The economic crisis that started in the U.S. housing markets and spread to worldwide financial markets eventually boomeranged back to the American retail and manufacturing sector, hitting the U.S. auto industry particularly hard. High oil prices, gas-guzzling models and mismanagement also contributed to the industry’s downturn. As a result, once-iconic American brands struggled to survive, with both GM and Chrysler needing taxpayer infusions to continue to operate. Controversies arose over whether the car companies, like the banks, deserved to be bailed out, what the government’s role should be in their operations and whether bondholders got a fair deal compared to union workers.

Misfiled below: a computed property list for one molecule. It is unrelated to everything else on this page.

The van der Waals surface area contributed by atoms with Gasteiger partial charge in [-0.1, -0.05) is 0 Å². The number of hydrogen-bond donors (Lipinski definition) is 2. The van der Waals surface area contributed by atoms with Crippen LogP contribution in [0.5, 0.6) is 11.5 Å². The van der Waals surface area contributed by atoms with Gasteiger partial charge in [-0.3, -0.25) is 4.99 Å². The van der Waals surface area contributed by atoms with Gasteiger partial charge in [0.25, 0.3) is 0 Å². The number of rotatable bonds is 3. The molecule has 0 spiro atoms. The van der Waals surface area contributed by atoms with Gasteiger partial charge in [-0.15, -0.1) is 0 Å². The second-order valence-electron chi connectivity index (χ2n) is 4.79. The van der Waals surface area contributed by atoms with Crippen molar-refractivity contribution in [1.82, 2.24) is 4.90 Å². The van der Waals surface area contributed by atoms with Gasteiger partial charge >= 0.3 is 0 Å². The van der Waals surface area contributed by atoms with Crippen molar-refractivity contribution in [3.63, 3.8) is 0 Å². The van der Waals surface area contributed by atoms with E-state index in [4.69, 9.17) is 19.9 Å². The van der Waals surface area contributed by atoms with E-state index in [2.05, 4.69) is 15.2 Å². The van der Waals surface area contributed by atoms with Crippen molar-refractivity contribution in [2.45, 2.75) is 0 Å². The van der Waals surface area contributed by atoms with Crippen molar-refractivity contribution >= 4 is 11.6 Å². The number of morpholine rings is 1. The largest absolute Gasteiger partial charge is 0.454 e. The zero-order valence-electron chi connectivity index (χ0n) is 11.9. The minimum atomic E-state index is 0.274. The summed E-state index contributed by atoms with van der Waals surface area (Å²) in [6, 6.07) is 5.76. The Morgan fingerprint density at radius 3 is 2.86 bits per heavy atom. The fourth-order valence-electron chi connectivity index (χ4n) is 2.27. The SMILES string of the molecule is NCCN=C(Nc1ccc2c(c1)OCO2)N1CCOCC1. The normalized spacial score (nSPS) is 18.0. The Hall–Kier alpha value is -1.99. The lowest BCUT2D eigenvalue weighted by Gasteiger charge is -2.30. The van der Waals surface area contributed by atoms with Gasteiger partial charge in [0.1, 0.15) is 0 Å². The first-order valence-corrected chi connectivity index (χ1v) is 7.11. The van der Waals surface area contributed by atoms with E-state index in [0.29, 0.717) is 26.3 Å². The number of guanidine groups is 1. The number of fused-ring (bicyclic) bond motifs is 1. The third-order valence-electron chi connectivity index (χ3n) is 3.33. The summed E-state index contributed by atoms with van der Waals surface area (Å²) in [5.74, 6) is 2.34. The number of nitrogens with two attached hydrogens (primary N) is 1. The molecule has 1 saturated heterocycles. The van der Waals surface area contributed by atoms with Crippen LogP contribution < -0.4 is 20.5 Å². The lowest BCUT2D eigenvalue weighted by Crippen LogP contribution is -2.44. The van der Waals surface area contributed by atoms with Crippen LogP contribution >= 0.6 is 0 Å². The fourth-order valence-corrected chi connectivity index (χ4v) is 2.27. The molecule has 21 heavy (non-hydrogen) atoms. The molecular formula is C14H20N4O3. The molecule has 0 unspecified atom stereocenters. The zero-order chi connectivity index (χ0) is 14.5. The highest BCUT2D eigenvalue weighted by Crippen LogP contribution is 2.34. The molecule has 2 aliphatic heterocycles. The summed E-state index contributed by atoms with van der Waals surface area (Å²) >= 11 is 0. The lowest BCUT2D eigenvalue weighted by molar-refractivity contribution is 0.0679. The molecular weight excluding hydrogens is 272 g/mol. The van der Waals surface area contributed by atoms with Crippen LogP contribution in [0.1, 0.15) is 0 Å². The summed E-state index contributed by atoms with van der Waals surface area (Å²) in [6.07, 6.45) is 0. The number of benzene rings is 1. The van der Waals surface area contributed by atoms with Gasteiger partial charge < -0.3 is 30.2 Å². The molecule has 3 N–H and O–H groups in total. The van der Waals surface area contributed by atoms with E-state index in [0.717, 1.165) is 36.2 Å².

On October 21, the Initiative on Business and Public Policy explored the government’s role in the auto industry and their future relationship. Steven Rattner, former head of the Obama administration’s Task Force on the Auto Industry, delivered the keynote address. He then joined in a panel discussion that included Brookings Senior Fellow Clifford Winston; Communications Workers of America-United Auto Workers Union Legislative Alliance Director Alan Reuther; and Martin Zimmerman, clinical professor of business administration at the University of Michigan and former chief economist and group vice president at the Ford Motor Company. Martin Baily, director of the Initiative on Business and Public Policy and Bernard L. Schwartz Chair in Economic Policy Development, served as moderator.